How (and Why) To Keep Fighting


I picked up this little 125-page book recently and I’m just about done with it. It’s one of those pocket-sized volumes that looks like it should be a quick page-turner but instead encourages you to slow down and spend some time thinking about the “note” you just read. Here’s my favorite one so far, entitled Don’t Run Away, which is applicable in so many areas of our lives:

To try to run away from suffering is not wise. To stay with it, to look deeply into it, and to make good use of it, is what we should do. It is by looking deeply into the nature of suffering that we discover the path of transformation and healing. Without suffering, there is no path to happiness. We can even speak about the goodness of suffering because suffering helps us to learn and grow.

This one resonated when I read it—and it had nothing to do with suffering through a rough patch in a race (though I’ve certainly had my fair share of those moments). I immediately thought of the sudden passing of my Mom almost 10 years ago from a brain aneurysm, the most traumatic—but transformative—experience of my life. At the time it happened, there was shock, disbelief, a lack of understanding, and a lot of unanswered questions. But rather than accepting the pain of her loss, I instead tried to push it away. I tried to avoid suffering at all costs. But as Thich Nhat Hanh writes in the book, this wasn’t a smart move and didn’t really help me. It was only when I allowed myself to be vulnerable, and embrace the full magnitude of my Mom’s death, that I began to heal, grow, and gain new perspective from it. Suffering through the loss of the most important person in my life, and choosing to make good use of the pain rather than avoiding it, led to an increased appreciation for my family and friends, not to mention a deepened understanding of the shortness and fragility of our existence, and a state of contentment I wouldn’t have come to know otherwise.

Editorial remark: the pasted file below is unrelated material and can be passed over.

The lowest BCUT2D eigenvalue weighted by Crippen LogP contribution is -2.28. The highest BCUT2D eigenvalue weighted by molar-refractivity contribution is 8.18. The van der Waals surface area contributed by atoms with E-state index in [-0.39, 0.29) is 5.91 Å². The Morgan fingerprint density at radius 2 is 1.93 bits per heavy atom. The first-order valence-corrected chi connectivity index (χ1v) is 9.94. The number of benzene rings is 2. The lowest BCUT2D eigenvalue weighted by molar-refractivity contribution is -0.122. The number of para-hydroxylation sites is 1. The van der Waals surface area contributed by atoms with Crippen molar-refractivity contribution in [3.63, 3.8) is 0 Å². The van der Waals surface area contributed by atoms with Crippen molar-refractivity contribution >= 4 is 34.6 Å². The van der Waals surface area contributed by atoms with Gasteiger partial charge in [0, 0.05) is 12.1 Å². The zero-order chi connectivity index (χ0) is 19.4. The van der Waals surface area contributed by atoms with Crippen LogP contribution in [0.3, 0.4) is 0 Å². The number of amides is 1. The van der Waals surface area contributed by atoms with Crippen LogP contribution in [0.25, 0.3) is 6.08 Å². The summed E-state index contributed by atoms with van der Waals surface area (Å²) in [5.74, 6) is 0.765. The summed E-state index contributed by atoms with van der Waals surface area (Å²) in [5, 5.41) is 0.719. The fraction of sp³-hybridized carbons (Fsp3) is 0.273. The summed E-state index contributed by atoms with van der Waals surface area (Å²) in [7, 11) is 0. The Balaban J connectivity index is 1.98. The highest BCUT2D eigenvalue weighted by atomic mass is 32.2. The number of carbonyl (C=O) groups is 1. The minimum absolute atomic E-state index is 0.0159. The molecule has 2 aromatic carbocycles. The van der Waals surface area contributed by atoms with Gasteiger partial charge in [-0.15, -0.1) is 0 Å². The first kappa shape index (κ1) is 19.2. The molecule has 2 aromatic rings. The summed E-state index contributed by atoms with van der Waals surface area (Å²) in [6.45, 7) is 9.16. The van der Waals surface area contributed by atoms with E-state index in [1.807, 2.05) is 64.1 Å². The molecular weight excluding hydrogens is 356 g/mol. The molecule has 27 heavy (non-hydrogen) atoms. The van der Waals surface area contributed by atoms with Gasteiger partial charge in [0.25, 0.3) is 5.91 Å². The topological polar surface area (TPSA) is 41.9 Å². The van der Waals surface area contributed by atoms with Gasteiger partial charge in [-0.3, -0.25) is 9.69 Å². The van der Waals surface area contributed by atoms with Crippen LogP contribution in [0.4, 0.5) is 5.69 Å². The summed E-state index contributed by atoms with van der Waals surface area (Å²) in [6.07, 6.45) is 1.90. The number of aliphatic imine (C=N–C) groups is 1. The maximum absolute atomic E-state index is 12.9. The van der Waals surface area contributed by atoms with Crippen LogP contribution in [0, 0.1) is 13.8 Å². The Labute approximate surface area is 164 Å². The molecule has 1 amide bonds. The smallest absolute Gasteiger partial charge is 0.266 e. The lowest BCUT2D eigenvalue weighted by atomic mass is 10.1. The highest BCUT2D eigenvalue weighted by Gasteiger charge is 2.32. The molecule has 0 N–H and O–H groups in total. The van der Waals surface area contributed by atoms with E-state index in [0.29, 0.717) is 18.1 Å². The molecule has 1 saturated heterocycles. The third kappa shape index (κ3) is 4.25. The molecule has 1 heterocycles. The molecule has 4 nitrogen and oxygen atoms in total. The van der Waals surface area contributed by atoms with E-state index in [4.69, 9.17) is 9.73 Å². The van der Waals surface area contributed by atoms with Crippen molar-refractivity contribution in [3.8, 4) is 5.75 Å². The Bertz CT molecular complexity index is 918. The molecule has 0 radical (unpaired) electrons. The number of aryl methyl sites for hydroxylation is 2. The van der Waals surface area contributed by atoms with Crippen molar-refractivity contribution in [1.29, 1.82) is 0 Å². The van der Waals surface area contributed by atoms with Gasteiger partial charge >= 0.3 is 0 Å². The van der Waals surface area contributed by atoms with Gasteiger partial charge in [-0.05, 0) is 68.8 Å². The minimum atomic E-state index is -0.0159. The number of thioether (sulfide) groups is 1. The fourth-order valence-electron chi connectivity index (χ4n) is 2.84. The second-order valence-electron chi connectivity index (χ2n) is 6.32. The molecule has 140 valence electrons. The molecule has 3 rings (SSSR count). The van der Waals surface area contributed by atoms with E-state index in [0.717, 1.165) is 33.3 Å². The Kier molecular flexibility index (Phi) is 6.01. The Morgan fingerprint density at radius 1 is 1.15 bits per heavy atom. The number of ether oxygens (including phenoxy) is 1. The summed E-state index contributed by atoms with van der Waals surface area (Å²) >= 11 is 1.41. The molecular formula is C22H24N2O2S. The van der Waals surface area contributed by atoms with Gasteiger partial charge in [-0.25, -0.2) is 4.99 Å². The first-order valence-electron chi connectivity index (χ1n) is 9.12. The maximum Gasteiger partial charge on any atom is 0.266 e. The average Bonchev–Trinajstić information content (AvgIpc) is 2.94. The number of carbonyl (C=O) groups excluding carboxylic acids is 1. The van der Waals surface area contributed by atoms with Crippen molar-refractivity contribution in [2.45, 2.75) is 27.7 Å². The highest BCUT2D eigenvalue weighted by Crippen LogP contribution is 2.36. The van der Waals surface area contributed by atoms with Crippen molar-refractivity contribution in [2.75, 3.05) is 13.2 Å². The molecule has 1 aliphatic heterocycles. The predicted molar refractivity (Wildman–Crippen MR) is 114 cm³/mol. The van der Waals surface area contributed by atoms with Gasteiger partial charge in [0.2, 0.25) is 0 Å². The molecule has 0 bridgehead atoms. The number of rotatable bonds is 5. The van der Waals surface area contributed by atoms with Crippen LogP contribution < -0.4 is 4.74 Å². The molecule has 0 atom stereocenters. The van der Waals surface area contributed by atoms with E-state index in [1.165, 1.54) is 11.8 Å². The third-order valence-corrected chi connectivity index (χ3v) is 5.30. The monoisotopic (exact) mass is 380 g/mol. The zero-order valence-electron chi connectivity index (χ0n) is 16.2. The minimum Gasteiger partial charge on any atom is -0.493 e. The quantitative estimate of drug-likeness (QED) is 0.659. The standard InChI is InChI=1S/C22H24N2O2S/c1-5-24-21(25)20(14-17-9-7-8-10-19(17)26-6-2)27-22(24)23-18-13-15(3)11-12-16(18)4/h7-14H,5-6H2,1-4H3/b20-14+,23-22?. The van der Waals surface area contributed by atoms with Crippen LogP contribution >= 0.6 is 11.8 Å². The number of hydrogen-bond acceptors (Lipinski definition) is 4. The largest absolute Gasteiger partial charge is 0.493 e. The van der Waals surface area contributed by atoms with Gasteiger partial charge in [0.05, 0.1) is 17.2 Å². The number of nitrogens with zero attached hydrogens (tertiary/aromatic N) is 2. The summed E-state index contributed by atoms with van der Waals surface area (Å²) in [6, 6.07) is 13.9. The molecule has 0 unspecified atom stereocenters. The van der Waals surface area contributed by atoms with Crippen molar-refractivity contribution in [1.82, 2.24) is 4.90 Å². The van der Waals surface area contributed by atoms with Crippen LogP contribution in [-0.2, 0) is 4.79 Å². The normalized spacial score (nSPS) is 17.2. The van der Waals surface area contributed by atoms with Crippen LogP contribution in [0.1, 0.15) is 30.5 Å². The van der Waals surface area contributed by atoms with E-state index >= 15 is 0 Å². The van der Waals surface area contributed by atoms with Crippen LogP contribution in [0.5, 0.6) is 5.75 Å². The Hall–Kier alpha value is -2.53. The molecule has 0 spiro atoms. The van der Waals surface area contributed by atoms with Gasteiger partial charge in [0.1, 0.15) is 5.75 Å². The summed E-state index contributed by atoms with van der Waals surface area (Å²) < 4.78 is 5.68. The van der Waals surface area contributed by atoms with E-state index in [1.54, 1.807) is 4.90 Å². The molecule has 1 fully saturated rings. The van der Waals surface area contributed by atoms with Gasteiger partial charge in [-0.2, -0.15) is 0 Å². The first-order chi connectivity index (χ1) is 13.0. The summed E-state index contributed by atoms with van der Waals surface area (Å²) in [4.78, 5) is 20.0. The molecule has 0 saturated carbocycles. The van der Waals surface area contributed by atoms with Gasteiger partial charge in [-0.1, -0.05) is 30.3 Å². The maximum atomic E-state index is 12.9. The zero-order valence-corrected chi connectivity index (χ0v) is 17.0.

So next time you’re suffering—whatever form it may take—take Hanh’s advice: stay with it, look deeply into it, and let it help you find happiness, insight, and new perspective.

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